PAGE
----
Reflections from an Institution
It’s a commonplace today that people have lost faith in institutions. And it’s no wonder. Wherever you look – politics, culture, education, even the Church – the institutions that normally provide us with stable identity and points of reference have become sources of disorder and disorientation.
Hillary Clinton famously wrote a book: It Takes a Village. She was expressing something not so much wrong as deceptive. It does take a village – and a family, and a church, and a school, and a community – to form children into mature and responsible adults. The “village” that progressive politicians talk about, however, is not an assembly of these natural civil society institutions, but an array of government programs designed to replace and, often, hasten the demise of real human connections.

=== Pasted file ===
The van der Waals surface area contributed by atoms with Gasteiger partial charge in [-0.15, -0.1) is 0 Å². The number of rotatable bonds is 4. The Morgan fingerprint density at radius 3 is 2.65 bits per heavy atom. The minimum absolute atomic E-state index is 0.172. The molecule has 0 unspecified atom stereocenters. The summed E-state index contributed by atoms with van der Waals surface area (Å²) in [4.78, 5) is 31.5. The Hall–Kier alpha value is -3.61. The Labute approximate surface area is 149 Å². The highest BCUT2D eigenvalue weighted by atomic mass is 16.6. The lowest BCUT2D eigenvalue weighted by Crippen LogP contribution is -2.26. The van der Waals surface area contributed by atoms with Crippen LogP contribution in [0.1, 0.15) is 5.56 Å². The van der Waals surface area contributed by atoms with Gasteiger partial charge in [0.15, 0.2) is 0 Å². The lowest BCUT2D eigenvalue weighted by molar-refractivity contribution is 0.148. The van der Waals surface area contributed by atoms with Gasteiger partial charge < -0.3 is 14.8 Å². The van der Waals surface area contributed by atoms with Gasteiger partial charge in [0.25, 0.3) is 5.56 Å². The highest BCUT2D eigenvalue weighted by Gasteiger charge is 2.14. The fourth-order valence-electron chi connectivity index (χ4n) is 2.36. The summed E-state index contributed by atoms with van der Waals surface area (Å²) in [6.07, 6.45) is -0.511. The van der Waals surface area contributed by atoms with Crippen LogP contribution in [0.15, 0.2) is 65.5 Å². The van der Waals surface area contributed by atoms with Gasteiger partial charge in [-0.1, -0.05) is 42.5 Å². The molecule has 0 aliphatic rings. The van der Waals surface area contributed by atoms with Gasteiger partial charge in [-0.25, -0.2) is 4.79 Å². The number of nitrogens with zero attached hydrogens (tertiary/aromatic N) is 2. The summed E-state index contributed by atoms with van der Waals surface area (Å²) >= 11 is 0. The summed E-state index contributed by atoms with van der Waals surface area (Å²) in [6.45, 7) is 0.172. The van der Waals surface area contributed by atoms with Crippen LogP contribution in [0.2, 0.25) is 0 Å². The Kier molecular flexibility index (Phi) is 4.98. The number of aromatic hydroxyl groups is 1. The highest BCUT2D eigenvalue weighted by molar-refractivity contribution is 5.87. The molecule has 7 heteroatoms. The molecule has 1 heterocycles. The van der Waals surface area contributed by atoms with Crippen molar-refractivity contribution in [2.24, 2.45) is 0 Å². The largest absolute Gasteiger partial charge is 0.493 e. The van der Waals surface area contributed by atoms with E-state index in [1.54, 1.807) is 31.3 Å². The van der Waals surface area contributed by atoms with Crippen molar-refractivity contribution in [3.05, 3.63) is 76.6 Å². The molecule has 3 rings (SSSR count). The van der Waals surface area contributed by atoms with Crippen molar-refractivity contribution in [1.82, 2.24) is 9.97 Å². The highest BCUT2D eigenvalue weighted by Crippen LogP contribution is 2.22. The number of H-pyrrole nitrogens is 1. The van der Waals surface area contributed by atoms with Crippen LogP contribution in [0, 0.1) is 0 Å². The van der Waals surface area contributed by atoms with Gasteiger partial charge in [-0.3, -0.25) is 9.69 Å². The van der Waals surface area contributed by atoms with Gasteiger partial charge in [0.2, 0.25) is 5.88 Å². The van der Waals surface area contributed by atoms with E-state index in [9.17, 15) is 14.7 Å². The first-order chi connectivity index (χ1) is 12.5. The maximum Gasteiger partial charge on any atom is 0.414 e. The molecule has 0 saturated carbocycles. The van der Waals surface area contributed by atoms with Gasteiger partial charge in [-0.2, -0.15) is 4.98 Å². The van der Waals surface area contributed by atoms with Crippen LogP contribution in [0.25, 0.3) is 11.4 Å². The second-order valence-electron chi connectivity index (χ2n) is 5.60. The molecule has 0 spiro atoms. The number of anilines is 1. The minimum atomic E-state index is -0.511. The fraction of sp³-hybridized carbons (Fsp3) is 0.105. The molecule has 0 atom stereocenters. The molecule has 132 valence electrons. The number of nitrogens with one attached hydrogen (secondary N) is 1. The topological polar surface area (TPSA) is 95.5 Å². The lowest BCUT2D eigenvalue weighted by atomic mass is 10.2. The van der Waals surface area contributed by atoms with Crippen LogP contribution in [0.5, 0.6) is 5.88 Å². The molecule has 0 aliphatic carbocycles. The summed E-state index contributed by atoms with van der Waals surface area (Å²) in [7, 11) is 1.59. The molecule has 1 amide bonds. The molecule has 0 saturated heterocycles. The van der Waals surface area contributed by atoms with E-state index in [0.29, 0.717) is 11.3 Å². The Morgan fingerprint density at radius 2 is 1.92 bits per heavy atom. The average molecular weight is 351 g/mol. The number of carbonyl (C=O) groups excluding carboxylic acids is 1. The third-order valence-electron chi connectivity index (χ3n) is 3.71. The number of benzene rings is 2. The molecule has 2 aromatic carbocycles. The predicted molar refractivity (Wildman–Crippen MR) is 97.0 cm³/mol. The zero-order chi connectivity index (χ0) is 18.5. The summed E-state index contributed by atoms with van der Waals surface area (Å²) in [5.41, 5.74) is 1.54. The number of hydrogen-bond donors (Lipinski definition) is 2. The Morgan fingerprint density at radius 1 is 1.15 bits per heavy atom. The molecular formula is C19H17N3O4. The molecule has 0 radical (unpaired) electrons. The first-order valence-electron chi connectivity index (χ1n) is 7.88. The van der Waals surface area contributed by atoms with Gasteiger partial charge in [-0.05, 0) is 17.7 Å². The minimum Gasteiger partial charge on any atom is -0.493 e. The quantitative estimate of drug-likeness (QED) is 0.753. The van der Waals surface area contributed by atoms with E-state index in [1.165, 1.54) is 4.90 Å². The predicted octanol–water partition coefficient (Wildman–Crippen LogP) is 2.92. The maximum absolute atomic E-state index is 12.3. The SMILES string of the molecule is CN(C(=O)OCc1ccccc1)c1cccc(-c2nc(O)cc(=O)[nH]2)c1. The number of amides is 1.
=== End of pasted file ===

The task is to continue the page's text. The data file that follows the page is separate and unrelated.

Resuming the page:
In healthy times, people identify with family, faith, nation. At least among our cultural elites, identity these days revolves around race, class, and gender.
The paradox, of course, is that those elites say that they want to eliminate differences owing to race and class, and the woozy recent notions of gender fluidity. But if they did, what would people identify with other than their own individual choices? That’s a very weak reed on which to build a truly human life, especially given the social chaos that such radical individualism inevitably produces.